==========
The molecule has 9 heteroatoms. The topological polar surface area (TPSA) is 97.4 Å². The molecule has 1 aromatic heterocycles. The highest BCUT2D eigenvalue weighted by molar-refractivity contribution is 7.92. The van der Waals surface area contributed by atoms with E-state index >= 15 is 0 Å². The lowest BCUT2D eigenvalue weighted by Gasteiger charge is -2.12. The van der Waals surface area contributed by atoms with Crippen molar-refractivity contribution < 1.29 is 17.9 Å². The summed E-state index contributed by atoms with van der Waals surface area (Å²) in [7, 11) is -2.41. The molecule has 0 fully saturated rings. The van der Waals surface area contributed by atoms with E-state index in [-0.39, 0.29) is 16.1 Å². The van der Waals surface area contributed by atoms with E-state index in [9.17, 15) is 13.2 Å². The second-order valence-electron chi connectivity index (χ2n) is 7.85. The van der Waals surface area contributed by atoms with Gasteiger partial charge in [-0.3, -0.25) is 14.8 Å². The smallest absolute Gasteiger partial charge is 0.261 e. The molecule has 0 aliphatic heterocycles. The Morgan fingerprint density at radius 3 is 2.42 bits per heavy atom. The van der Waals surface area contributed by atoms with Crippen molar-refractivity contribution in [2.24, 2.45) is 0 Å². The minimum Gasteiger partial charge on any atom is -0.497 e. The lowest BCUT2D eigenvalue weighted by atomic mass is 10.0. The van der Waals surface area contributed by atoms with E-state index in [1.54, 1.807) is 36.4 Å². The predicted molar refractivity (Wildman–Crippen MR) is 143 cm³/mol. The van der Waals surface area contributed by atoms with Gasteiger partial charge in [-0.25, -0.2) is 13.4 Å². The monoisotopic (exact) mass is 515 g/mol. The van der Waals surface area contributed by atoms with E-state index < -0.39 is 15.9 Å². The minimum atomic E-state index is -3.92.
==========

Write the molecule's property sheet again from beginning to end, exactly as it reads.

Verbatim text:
The molecule has 9 heteroatoms. The topological polar surface area (TPSA) is 97.4 Å². The molecule has 1 aromatic heterocycles. The highest BCUT2D eigenvalue weighted by molar-refractivity contribution is 7.92. The van der Waals surface area contributed by atoms with E-state index >= 15 is 0 Å². The lowest BCUT2D eigenvalue weighted by Gasteiger charge is -2.12. The van der Waals surface area contributed by atoms with Crippen molar-refractivity contribution < 1.29 is 17.9 Å². The summed E-state index contributed by atoms with van der Waals surface area (Å²) in [7, 11) is -2.41. The molecule has 0 fully saturated rings. The van der Waals surface area contributed by atoms with E-state index in [-0.39, 0.29) is 16.1 Å². The van der Waals surface area contributed by atoms with E-state index in [9.17, 15) is 13.2 Å². The second-order valence-electron chi connectivity index (χ2n) is 7.85. The van der Waals surface area contributed by atoms with Gasteiger partial charge in [-0.3, -0.25) is 14.8 Å². The smallest absolute Gasteiger partial charge is 0.261 e. The molecule has 0 aliphatic heterocycles. The Morgan fingerprint density at radius 3 is 2.42 bits per heavy atom. The van der Waals surface area contributed by atoms with Crippen molar-refractivity contribution in [2.24, 2.45) is 0 Å². The minimum Gasteiger partial charge on any atom is -0.497 e. The lowest BCUT2D eigenvalue weighted by atomic mass is 10.0. The van der Waals surface area contributed by atoms with E-state index in [1.54, 1.807) is 36.4 Å². The predicted molar refractivity (Wildman–Crippen MR) is 143 cm³/mol. The van der Waals surface area contributed by atoms with Gasteiger partial charge in [-0.25, -0.2) is 13.4 Å². The monoisotopic (exact) mass is 515 g/mol. The van der Waals surface area contributed by atoms with E-state index < -0.39 is 15.9 Å². The minimum atomic E-state index is -3.92.